Saturday, April 22, 2006

If Your Friend's Child Goes in the Hospital ...

I have the best friends and they have taught me so much through all this, namely, how to be a friend to someone whose child is seriously ill. So, for others who may be in their situation, here's what you can do to help:

1) If you have a wide community of friends, establish one person as "point person." This will be the person who does the phone calling to the friend, disseminates the information, etc. One of my friends even created a yahoogroup devoted to Little Warrior so that everyone could write back and forth with updates, who was taking casseroles to the family, etc. Doing this not only helps with the parents not having to make 20 phone calls, but hopefully you can also run interference with the not-really-a-friend person who wants to go up to the hospital, or call the parents with her story of her cousin's child who died from something similar, or whatnot.

2) Find out what's being done on the homefront, if there are other kids. Both parents of the sick child want to be at the hospital. If a family member hasn't taken up residence, figure out coverage. Even if there is someone there, take food. Ask everyone for casseroles and such. If the kids go to school, make up a bunch of sandwiches and snacks and bag them up. For non-parent caregivers, getting the kids ready in the morning was a big chore. Take over some easy breakfast stuff, like french toast, that just needs to be heated up.

3) Take them clothes. Doesn't have to be their clothes. My friends brought up some comfy pajamas, tshirts and flannel shirts of their own. There was something really comforting about wearing their clothing. No matter how hot it is outside, take a sweatshirt or jacket. Hospitals are freezing.

4) Take toiletries. Shampoo, soap, razor, toothbrush and toothpaste. If she has long hair, a ponytail holder. If she has short hair, some barrettes. If it's a guy, a baseball cap.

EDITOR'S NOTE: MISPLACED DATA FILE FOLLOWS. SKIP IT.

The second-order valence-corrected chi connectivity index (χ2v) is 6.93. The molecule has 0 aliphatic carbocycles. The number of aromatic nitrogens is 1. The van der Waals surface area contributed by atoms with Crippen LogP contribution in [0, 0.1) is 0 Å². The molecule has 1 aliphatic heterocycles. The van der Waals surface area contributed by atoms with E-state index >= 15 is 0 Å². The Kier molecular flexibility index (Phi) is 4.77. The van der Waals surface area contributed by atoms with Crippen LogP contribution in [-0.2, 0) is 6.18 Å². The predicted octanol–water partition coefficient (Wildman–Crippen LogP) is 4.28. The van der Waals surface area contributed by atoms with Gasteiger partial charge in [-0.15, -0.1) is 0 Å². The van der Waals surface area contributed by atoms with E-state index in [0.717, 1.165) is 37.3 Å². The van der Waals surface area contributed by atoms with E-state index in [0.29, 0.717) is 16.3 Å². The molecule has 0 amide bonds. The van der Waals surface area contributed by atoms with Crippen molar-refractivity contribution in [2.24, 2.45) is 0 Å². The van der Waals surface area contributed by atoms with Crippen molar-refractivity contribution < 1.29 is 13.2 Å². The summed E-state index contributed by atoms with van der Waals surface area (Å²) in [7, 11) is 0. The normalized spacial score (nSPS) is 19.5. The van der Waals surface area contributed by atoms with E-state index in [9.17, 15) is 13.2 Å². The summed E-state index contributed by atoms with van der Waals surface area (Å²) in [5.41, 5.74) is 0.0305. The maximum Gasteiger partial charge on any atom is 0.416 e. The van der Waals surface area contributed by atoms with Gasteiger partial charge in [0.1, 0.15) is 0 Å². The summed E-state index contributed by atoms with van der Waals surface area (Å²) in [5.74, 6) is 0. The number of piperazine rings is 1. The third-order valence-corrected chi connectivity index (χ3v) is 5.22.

5) Take snacks. You know your friends, so you'll know what they like, but I would point you towards "easily digestible." Those first couple of days, we were so stressed out, didn't want to eat, but had to. My brother brought me a Kashi bar. Normally, a good nutritious snack. But, erg. Grab something like animal crackers.

6) Take stupid magazines. Nothing smart. Really really light things like "People" and maybe even the horrible "Reader's Digest." Those first couple of weeks, as we were going through tests and diagnoses, I tried to read a Newsweek, which is still pretty easy reading. I mean, it's not The Atlantic, let alone The New Yorker. I would read the same sentence over and over again, with it not making sense. Basically, look for something with lots of pictures.

After the initial "freak out" couple of days/if the hospital stay was planned in advance:

1) Gift cards for area restaurants -- especially if they deliver. Gift cards for the cafeteria or snack bar in the the hospital, if they give them. If not, an envelope full of $5 bills.

2) If there's a microwave on the floor that they can use, this opens up a lot of possibilities. Some of those microwave Betty Crocker desserts where all you add is water. Microwave soup or some of those meals that don't need refrigeration.

3) More magazines.

4) YOU. With food. This was the most wonderful thing. My friends would go to a restaurant, pick up food for all of us, and come over. Party in pediatric oncology room 9! If they're in ICU or PCU, you can just hang out together in the waiting room. It will be much appreciated.

My husband and I never felt alone in all this. 'Cuz we've got the best friends in the world.

2 comments:

Anne said...

That was so good..I hope people read that and take it to heart. I know a lot of people dont know what to do so they do nothing. Those small things are so appreciated.

Lizzi Burgess said...

I know it's different, but referring to your food comment…when my auntie's cancer came back in June we were told she had a few weeks left, so my parents arranged for us to take the 5-hour journey the next day. I wasn't hungry, really, but we ate at the hospital near us, because my mum had to have a CT scan.
So many things that would have been so nice on any other day - sandwiches, wraps, cheese and onion pie - just made me feel sick. I found all I was hungry for was cheesy tomatoey pasta, curly fries and seed mix.
When someone's really ill, no-one cares how unhealthy the food is. So long as you're eating, that's good.